Addressing the behavioral health tsunami

June 29, 2023

Behavioral health care, or the lack thereof, intersects with almost every dimension of our lives. One does not have to look much further than a circle of family and friends to recall a story that highlights the hard and enduring impact that a lack of accessible and compassionate behavioral health care is having on the communities in our state, daily. Suicide and violence are now the leading causes of death amongst American children. How did we get here?

To be able to reconstruct all of the evidence, it would almost take an entire season of CSI Miami, but the four major suspects are: a broken reimbursement model; a chronic lack of providers in the field; a large imbalance of available providers across the state; and an inadequate, aging and/or outdated infrastructure. Everything being considered, the results are a broken system that is unable to meet even the basic demands for access and continuity of care for our community.

Unfortunately, this is just the base state – sort of like the waters receding to expose the ocean floor as a prelude to the tsunami waves hitting. And just to be clear, especially for our youth, a tsunami of behavioral health needs looms before us, gathering even more strength due to the unprecedented challenges brought on by the COVID-19 pandemic years.

Just consider the following: According to the U.S. Department of Health and Human Services, nearly half of adolescents, defined as the period between 10 and 19 years of age, are facing mental health challenges, such as anxiety disorders, depression, eating disorders and attention-deficit/hyperactivity disorder. Often these young people have a difficult time getting timely and accessible treatment when they need it most – and the impact can be very real. Suicide rates amongst adolescents increased nationally by 47% between 2007 and 2018 and 56% in South Carolina, as reported in the National Vital Statistics Report, Vol. 69, No. 11, Sept. 11, 2020). We must do something different to prepare for the impact of these waves if our communities hope to survive and thrive once the waters recede.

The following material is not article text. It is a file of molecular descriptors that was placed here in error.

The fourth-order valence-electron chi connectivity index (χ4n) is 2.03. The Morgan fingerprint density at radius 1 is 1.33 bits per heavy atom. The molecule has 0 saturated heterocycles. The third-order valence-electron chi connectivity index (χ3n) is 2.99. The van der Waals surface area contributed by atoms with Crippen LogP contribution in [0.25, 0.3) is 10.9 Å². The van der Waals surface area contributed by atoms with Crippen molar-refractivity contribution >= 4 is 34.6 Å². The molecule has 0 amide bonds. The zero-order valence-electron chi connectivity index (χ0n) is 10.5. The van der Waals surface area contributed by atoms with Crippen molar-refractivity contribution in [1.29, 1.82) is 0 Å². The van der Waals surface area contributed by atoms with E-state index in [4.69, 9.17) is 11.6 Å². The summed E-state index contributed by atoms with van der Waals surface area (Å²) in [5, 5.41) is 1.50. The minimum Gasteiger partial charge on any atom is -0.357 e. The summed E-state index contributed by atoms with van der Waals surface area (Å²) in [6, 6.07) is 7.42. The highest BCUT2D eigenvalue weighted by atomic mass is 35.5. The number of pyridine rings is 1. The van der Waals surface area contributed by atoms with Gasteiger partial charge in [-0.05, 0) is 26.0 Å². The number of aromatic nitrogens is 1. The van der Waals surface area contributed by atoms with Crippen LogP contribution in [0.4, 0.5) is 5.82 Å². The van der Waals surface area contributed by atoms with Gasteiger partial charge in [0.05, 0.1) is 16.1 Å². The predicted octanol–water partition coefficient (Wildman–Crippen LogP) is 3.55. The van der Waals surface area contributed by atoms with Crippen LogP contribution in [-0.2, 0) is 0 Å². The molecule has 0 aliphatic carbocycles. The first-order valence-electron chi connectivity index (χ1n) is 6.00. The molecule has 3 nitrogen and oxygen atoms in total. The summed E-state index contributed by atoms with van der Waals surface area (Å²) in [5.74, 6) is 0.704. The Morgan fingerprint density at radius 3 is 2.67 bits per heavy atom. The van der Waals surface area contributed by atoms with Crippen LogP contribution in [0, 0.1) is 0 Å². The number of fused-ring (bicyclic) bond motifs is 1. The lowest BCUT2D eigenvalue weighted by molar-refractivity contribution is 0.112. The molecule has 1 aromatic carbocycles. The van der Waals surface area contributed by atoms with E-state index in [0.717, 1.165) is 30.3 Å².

MUSC’s mission is to preserve and optimize human life in South Carolina. We cannot address these waves of need alone, but we can be a leader that helps, with partners, to make a real difference. Taking meaningful and tangible steps to begin addressing this challenge is our common purpose.

That purpose is the driver behind our systematic, strategic approach to partnership and an elevated presence across the state – because of who we are, and what we do, MUSC is able to bring many tools to the table with our local partners to address issues that block best patient care and the sustainability necessary for critical access. To that end, we recently announced that we are moving forward on an innovative and comprehensive behavioral health facility with six collaborating institutions and government agencies, backed by $100 million from the state Legislature.

MUSC is excited to have the opportunity to help to lead this effort with our state and local partners, and it’s this new kind of public-private collaboration that’s going to enable us all to succeed in disrupting the behavioral and mental health tsunami overshadowing the continued success of our great state. This project, which will begin in the Pee Dee, has been a years-long lift, and the support of the late S.C. Sen. Hugh Leatherman Sr., Gov. Henry McMaster, Speaker of the S.C. House Murrell Smith Jr. and our state Legislature, S.C. Health and Human Services director Robby Kerr, in addition to our MUSC Board of Trustees, was crucial to getting us to this moment.

This first-of-its-kind facility, which will be located on the current site of the MUSC Health Cedar Street property in the heart of downtown Florence, offers what we think will be a much better approach for helping patients and families coping with mental illness, substance abuse and other behavioral health concerns. And getting to this point has been much more than merely having a vision … it’s been about teamwork and a core commitment by all of the partners to put the needs of the Florence and surrounding Pee Dee communities first.

And we’re just getting started. From outpatient services and crisis stabilization to inpatient services when needed, I predict that this hub, this new way of providing access to behavioral health care, will serve as a model, a template, for the entire state and demonstrate to those we serve that this new way of delivering care will always put the needs of patients and their families first. Because at the end of the day, again, our purpose remains to optimize the health and wellness of the citizens of South Carolina.

And wouldn’t we all prefer to watch an uplifting movie on Netflix rather than seeing the next season of CSI Miami unfold before our very eyes?